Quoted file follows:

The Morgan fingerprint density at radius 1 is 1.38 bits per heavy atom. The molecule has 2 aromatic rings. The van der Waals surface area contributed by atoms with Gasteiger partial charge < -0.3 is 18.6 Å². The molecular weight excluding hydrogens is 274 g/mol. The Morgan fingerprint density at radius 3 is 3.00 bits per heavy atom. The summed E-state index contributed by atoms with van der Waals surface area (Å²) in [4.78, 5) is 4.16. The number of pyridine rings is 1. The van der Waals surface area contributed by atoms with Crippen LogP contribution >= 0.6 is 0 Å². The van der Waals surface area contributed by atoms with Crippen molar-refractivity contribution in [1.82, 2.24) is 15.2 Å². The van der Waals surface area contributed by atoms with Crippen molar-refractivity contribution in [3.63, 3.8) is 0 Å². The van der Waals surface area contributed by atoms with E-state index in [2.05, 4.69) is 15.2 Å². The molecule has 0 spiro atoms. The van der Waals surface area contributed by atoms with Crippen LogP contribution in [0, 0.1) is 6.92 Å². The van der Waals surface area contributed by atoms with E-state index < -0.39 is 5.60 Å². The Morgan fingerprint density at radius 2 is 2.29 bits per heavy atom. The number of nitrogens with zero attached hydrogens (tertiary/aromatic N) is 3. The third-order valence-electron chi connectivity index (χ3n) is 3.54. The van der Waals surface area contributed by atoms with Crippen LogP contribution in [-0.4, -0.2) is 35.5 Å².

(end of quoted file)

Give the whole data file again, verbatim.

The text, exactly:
The Morgan fingerprint density at radius 1 is 1.38 bits per heavy atom. The molecule has 2 aromatic rings. The van der Waals surface area contributed by atoms with Gasteiger partial charge < -0.3 is 18.6 Å². The molecular weight excluding hydrogens is 274 g/mol. The Morgan fingerprint density at radius 3 is 3.00 bits per heavy atom. The summed E-state index contributed by atoms with van der Waals surface area (Å²) in [4.78, 5) is 4.16. The number of pyridine rings is 1. The van der Waals surface area contributed by atoms with Crippen LogP contribution >= 0.6 is 0 Å². The van der Waals surface area contributed by atoms with Crippen molar-refractivity contribution in [1.82, 2.24) is 15.2 Å². The van der Waals surface area contributed by atoms with Crippen molar-refractivity contribution in [3.63, 3.8) is 0 Å². The van der Waals surface area contributed by atoms with E-state index in [2.05, 4.69) is 15.2 Å². The molecule has 0 spiro atoms. The van der Waals surface area contributed by atoms with Crippen LogP contribution in [0, 0.1) is 6.92 Å². The van der Waals surface area contributed by atoms with E-state index < -0.39 is 5.60 Å². The Morgan fingerprint density at radius 2 is 2.29 bits per heavy atom. The number of nitrogens with zero attached hydrogens (tertiary/aromatic N) is 3. The third-order valence-electron chi connectivity index (χ3n) is 3.54. The van der Waals surface area contributed by atoms with Crippen LogP contribution in [-0.4, -0.2) is 35.5 Å².